Today was a sweltering hot day in the Big City, and it's a steamy night that follows. We followed our plans this morning, and erred on the side of caution by getting to Williamsburg early. There was no way of knowing how many people would show up for the Dance of the Giglio, and likewise we didn't know how fast any crowd would congregate. Unfortunately that meant a lot of standing around in the midday sun, trying to figure out where the best position was from which to get quality photos. I decided that I wanted to get up in close to the men who would actually lift the behemoth tower. I had seen shots in the documentary with the strain and camaraderie evident in the faces of the Paranzas. JM thought that he'd prefer shots of the the entire procession. So we ended up claiming separate pieces of ground. It's a good thing that we picked a time and meeting place for rendezvous, because as lift-off time approached it got jam-packed.
I've never seen so many old-school Italian faces in one place in my entire life. The pride and spirit in evidence was actually uplifting in itself. I got awfully tired of waiting for the ceremonies, and actually considered leaving. But then it started and I'm glad I stayed. First the parish father and the local bishop ascended to the platform at the base of the Giglio, and they were followed by the brass band and a traditional folk singer. They started with a prayer,and then sang the national anthem to a lukewarm reception. Next they played the Italian anthem, and the crowd came alive. After another song the capo called for the crowd to pull back so they could begin a march of the Giglio. It took them several attempts before the excited people stepped back to make room. Then it happened, and I got caught up in the excitement. I happened to be in a spot that allowed me to get some of the shots I had envisioned. Shooting in a roving mob proved to be a unique challenge, but I was pleased with the results. I was impressed by the feats of crowd control which kept anyone from getting injured. In the space of about fifteen minutes, my optimal opportunity for a view had passed, and JM caught up with me at our prearranged meeting place.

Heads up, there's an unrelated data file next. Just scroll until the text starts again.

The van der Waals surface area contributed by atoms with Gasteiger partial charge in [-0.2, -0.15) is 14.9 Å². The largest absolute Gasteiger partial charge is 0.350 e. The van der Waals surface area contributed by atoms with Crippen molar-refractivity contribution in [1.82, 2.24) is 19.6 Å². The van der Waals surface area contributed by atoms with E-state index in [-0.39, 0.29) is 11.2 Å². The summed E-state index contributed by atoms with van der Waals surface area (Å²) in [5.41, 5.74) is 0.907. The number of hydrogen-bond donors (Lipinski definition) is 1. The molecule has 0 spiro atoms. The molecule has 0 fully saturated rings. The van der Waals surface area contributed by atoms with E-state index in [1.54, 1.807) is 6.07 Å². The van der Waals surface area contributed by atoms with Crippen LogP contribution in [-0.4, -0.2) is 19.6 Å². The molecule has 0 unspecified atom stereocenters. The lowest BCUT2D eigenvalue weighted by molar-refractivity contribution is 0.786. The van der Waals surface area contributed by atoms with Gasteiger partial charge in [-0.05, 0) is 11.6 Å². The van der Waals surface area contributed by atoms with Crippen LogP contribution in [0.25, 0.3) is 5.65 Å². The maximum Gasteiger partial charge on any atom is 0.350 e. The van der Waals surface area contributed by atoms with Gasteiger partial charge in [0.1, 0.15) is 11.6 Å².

Afterward we walked many blocks to meet up with one of JM's artist friends for coffee. My ass was absolutley dragging by this point, and it was great to sit down and get into a rambling discussion about faith and alternative spirituality. Our trio walked over to the Pierogi Gallery for a look-see. Both of my companions have had work there over the years, so they have a special connection to the place. It's a flat-file gallery, and its concept was a source of inspiration for JM when he opened up the Digging Pitt in Pittsburgh. I liked the stuff on the walls- we mused on the puzzle aspect of many of the pieces. After a bit I had a look at David Byrne's (yes...that one) work from the file cabinets. They were fairly compelling photographic prints, a few of which were collages. Good evocative stuff.
Then JM decided he wanted to take the subway into Manhattan's financial district to make a connection with Brent Burkett who writes the Heart as Arena blog (check it out here). We left my car in Brooklyn. Brent was so kind as to give us a walking tour of public art in lower Manhattan. Highlights included work by Jean Dubuffet and Jeff Koons. We also walked by Ground Zero, and I couldn't help being offended by all the low-rent vendors who were selling knock-off purses along the nearby walkways. Despite all the damn sloganeering that has made it virtually impossible for me to have an authentic emotional reaction to the site, I was still kinda bothered by these freakin' vultures. We ended our walkabout along the slim park that overlooks the Hudson River. Do you believe I got my very first glimpse of the Statue of Liberty??
You really couldn't do better than Brent for a tour guide. But by the time we were done I was exhausted, and even a bit cranky from lack of food. We rode back into Brooklyn, and then had to get off at a stop that was still a long way from where we thought we had left the car. Fortunately there was a public transit bus shuttle waiting on us, and we had the amazing luck of ending up on the very block where I had parked. Back at the house, I ate wings and we "discussed" politics for a couple of hours. It was a good way to (almost) end the night.